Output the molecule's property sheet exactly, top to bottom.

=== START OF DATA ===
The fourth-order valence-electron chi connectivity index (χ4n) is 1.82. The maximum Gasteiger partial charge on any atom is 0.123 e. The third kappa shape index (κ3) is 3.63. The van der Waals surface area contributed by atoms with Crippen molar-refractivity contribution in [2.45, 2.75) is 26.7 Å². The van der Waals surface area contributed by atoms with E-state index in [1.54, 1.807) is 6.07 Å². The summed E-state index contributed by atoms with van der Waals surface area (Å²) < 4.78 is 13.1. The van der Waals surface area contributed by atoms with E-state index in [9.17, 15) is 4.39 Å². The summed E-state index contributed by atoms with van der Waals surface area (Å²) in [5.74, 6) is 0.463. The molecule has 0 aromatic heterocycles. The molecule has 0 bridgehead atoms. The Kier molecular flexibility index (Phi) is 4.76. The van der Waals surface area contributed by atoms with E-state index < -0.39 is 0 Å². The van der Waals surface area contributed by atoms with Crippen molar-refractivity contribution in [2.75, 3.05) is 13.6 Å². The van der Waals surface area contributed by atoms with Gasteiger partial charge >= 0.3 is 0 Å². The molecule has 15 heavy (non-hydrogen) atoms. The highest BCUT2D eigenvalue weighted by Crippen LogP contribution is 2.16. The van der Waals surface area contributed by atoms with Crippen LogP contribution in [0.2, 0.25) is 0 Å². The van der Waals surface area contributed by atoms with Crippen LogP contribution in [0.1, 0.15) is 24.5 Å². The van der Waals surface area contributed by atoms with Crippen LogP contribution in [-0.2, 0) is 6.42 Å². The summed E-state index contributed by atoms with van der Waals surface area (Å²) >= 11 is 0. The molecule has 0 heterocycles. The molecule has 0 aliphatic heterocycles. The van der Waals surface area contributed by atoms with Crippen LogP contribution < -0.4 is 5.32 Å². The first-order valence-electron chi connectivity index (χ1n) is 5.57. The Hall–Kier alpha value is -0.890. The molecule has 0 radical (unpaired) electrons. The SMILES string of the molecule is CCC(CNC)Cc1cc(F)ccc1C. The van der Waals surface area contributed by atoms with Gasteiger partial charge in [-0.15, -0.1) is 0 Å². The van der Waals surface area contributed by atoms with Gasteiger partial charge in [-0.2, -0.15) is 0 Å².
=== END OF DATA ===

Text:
The fourth-order valence-electron chi connectivity index (χ4n) is 1.82. The maximum Gasteiger partial charge on any atom is 0.123 e. The third kappa shape index (κ3) is 3.63. The van der Waals surface area contributed by atoms with Crippen molar-refractivity contribution in [2.45, 2.75) is 26.7 Å². The van der Waals surface area contributed by atoms with E-state index in [1.54, 1.807) is 6.07 Å². The summed E-state index contributed by atoms with van der Waals surface area (Å²) < 4.78 is 13.1. The van der Waals surface area contributed by atoms with E-state index in [9.17, 15) is 4.39 Å². The summed E-state index contributed by atoms with van der Waals surface area (Å²) in [5.74, 6) is 0.463. The molecule has 0 aromatic heterocycles. The molecule has 0 bridgehead atoms. The Kier molecular flexibility index (Phi) is 4.76. The van der Waals surface area contributed by atoms with E-state index < -0.39 is 0 Å². The van der Waals surface area contributed by atoms with Crippen molar-refractivity contribution in [2.75, 3.05) is 13.6 Å². The van der Waals surface area contributed by atoms with Gasteiger partial charge >= 0.3 is 0 Å². The molecule has 15 heavy (non-hydrogen) atoms. The highest BCUT2D eigenvalue weighted by Crippen LogP contribution is 2.16. The van der Waals surface area contributed by atoms with Crippen LogP contribution in [0.2, 0.25) is 0 Å². The van der Waals surface area contributed by atoms with Crippen LogP contribution in [0.1, 0.15) is 24.5 Å². The van der Waals surface area contributed by atoms with Crippen LogP contribution in [-0.2, 0) is 6.42 Å². The summed E-state index contributed by atoms with van der Waals surface area (Å²) >= 11 is 0. The molecule has 0 heterocycles. The molecule has 0 aliphatic heterocycles. The van der Waals surface area contributed by atoms with Crippen LogP contribution < -0.4 is 5.32 Å². The first-order valence-electron chi connectivity index (χ1n) is 5.57. The Hall–Kier alpha value is -0.890. The molecule has 0 radical (unpaired) electrons. The SMILES string of the molecule is CCC(CNC)Cc1cc(F)ccc1C. The van der Waals surface area contributed by atoms with Gasteiger partial charge in [-0.15, -0.1) is 0 Å². The van der Waals surface area contributed by atoms with Gasteiger partial charge in [-0.2, -0.15) is 0 Å².